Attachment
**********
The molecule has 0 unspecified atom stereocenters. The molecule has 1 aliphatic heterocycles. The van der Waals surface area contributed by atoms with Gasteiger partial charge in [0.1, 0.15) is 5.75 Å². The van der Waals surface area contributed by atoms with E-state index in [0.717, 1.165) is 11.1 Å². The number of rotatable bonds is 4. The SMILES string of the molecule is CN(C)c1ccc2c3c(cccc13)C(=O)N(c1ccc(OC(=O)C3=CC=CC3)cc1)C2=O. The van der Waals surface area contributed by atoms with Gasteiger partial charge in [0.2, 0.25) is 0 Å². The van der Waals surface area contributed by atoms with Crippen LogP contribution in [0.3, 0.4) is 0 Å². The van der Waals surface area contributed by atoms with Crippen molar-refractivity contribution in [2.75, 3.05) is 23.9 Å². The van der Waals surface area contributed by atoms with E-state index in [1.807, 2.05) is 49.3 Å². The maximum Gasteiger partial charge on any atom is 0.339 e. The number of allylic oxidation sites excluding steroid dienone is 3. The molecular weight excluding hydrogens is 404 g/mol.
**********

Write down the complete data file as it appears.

The molecule has 0 unspecified atom stereocenters. The molecule has 1 aliphatic heterocycles. The van der Waals surface area contributed by atoms with Gasteiger partial charge in [0.1, 0.15) is 5.75 Å². The van der Waals surface area contributed by atoms with E-state index in [0.717, 1.165) is 11.1 Å². The number of rotatable bonds is 4. The SMILES string of the molecule is CN(C)c1ccc2c3c(cccc13)C(=O)N(c1ccc(OC(=O)C3=CC=CC3)cc1)C2=O. The van der Waals surface area contributed by atoms with Gasteiger partial charge in [0.2, 0.25) is 0 Å². The van der Waals surface area contributed by atoms with Crippen LogP contribution in [0.3, 0.4) is 0 Å². The van der Waals surface area contributed by atoms with Crippen molar-refractivity contribution in [2.75, 3.05) is 23.9 Å². The van der Waals surface area contributed by atoms with E-state index in [1.807, 2.05) is 49.3 Å². The maximum Gasteiger partial charge on any atom is 0.339 e. The number of allylic oxidation sites excluding steroid dienone is 3. The molecular weight excluding hydrogens is 404 g/mol.